For online retailers, this means getting the digital customer journey as smooth as possible and ensuring that suitable assistance is available through chatbots, email or phone. In brick-and-mortar stores, especially if they also have an online presence, the CX has to seamlessly move between physical and digital.
There an increase in products being bought online and collected in-store, with click and collect expected to amount to 11% of the UK’s online retail sales by 2025. With this in mind, retailers should be looking at their omnichannel experience and continue to invest in both digital and physical aspects. Even if the transaction takes place online, the front-line employees will be bringing the brand to life for customers so it’s important to provide them with a positive in-store experience.
When potential customers land on the website following a well-placed ad, the next steps must be clear and easy to navigate. How easy is it to find their chosen product? Is there a fast-track route for busy shoppers, allowing them to complete the purchase with minimal clicks? What about delivery options? A recent study showed that a lack of satisfying delivery options is causing almost 25% of purchases to be abandoned at checkout.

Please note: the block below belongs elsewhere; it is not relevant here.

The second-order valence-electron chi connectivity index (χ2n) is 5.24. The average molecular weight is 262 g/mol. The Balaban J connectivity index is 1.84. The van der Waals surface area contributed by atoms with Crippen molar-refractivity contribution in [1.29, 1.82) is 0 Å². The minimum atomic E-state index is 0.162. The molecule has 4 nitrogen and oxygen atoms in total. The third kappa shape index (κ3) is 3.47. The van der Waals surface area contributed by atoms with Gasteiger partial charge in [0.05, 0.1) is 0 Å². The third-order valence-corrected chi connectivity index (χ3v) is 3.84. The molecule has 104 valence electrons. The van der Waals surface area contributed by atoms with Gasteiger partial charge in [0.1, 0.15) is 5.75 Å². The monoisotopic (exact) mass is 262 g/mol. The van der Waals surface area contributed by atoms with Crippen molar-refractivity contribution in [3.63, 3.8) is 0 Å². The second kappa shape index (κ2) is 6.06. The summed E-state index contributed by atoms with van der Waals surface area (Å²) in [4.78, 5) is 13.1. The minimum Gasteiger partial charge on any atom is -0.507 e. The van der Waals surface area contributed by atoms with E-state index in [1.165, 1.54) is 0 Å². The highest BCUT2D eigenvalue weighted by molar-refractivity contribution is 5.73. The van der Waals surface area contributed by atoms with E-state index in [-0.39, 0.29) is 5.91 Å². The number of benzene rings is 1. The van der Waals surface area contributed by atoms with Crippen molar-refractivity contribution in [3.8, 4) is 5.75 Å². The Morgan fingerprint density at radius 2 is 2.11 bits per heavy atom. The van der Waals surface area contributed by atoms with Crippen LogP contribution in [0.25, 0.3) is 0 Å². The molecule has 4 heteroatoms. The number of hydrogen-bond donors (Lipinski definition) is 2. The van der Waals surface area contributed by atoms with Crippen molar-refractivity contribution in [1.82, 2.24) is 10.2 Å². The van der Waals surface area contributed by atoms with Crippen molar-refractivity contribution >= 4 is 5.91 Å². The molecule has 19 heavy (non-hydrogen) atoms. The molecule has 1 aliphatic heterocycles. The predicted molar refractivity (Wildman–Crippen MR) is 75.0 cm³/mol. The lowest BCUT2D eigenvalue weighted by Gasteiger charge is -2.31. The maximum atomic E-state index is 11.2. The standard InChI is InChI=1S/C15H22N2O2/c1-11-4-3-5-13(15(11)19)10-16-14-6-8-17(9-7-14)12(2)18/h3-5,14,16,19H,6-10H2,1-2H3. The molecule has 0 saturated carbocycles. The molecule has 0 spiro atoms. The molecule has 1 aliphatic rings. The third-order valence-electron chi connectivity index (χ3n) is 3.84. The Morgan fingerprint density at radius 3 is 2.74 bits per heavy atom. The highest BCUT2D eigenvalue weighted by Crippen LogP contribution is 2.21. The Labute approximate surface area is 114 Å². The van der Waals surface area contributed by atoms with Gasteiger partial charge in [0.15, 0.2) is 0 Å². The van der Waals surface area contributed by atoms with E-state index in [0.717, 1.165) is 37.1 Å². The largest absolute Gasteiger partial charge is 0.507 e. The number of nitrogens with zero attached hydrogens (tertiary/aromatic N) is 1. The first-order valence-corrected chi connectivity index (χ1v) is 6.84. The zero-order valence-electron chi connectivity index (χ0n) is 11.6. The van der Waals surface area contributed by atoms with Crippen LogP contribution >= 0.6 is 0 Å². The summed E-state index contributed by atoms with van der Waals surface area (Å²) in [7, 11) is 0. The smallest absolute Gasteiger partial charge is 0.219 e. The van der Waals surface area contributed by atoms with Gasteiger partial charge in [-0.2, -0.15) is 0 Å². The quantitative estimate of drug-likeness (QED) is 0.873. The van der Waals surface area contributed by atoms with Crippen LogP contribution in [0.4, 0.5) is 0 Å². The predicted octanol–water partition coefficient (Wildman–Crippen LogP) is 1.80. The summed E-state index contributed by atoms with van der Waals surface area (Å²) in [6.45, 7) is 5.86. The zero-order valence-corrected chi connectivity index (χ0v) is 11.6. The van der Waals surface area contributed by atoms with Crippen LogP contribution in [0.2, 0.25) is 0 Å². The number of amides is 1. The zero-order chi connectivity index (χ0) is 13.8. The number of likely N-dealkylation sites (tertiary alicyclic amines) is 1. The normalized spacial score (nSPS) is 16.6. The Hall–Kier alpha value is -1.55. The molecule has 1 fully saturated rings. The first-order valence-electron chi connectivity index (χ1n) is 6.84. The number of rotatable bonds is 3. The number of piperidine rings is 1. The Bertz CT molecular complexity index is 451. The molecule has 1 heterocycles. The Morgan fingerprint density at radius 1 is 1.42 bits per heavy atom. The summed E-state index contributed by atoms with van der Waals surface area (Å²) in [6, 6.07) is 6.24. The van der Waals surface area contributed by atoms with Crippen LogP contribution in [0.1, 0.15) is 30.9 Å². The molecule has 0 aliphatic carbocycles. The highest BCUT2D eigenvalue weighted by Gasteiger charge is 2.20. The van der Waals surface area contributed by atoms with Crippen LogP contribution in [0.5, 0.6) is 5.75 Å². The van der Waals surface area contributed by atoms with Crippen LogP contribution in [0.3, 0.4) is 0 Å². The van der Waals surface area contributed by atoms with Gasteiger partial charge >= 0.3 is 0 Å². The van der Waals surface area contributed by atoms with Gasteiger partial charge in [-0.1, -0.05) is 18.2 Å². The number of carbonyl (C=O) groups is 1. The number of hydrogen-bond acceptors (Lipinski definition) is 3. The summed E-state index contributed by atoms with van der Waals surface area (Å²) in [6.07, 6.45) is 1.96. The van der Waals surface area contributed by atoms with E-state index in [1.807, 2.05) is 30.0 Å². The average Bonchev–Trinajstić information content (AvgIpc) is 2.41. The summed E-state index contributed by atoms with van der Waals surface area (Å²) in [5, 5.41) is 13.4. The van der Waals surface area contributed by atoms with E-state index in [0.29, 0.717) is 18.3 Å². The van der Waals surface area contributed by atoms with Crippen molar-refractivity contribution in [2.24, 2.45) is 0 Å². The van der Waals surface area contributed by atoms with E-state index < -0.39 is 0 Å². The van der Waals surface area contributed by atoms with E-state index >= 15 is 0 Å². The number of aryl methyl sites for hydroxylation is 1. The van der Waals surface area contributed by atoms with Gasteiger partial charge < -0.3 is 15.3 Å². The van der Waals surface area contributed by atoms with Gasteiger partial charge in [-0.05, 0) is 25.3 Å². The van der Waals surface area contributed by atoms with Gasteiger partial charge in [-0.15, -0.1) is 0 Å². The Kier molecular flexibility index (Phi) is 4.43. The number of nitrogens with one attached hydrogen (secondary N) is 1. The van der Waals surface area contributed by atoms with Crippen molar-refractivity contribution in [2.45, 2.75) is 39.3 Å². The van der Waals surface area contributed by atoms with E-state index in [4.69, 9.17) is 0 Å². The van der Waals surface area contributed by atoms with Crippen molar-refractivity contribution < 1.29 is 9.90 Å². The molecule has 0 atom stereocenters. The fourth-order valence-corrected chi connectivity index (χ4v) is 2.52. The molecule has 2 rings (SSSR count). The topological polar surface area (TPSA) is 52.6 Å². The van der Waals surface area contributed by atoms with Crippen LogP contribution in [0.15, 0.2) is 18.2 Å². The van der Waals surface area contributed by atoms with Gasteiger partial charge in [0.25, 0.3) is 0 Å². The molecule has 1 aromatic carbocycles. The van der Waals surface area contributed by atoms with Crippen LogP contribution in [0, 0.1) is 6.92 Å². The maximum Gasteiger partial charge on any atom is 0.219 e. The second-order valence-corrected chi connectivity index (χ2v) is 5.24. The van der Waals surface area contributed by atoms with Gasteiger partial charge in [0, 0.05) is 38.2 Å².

As a large part of Black Friday traffic is triggered by specific offers, accessing them has to be easy. Will customers need to sign up to use their discount? If so, how easy is that process, and is it optimised for mobile devices? The purchase intent will quickly wane if this journey is more complex than expected.
Retailers understandably want to capitalise on these opportunities to build up their customer database and lay the groundwork for reaching out with future offers - but it shouldn’t bring down the CX.
Using EX to build a better CX
Employees, from in-store staff to the support teams at call centres, are crucial contributors to the CX – and they come under the spotlight during peak times. In today’s social-first world, bad news travels fast, and negative incidents can have far-reaching consequences. Mitigating potential issues is vital, and optimising the employee experience is integral to this.
Ultimately, EX feeds into CX. Staff need to have access to the right tools and data. Additional training focusing on the demands of peak time and incentives such as employee discounts can help provide better experiences on both sides of the cash desk.
Success beyond peak time
There are many points in the customer journey where the experience can fall flat, such as crashed websites, misplaced orders and unmotivated staff. Ultimately, it doesn’t matter where it goes wrong if it goes wrong. That’s why retailers have to take a human-centric approach and look at their offerings through a CX lens.
Cutting through the ad influx of Black Friday marketing is no mean feat. But if you want to make sure that people carry on with their purchase, you have to acknowledge where the potential CX pitfalls lie and proactively address them. A good CX is an asset not just for annual peaks like Black Friday and Christmas but for the everyday.
By Dan Hughes
Principal product & strategy lead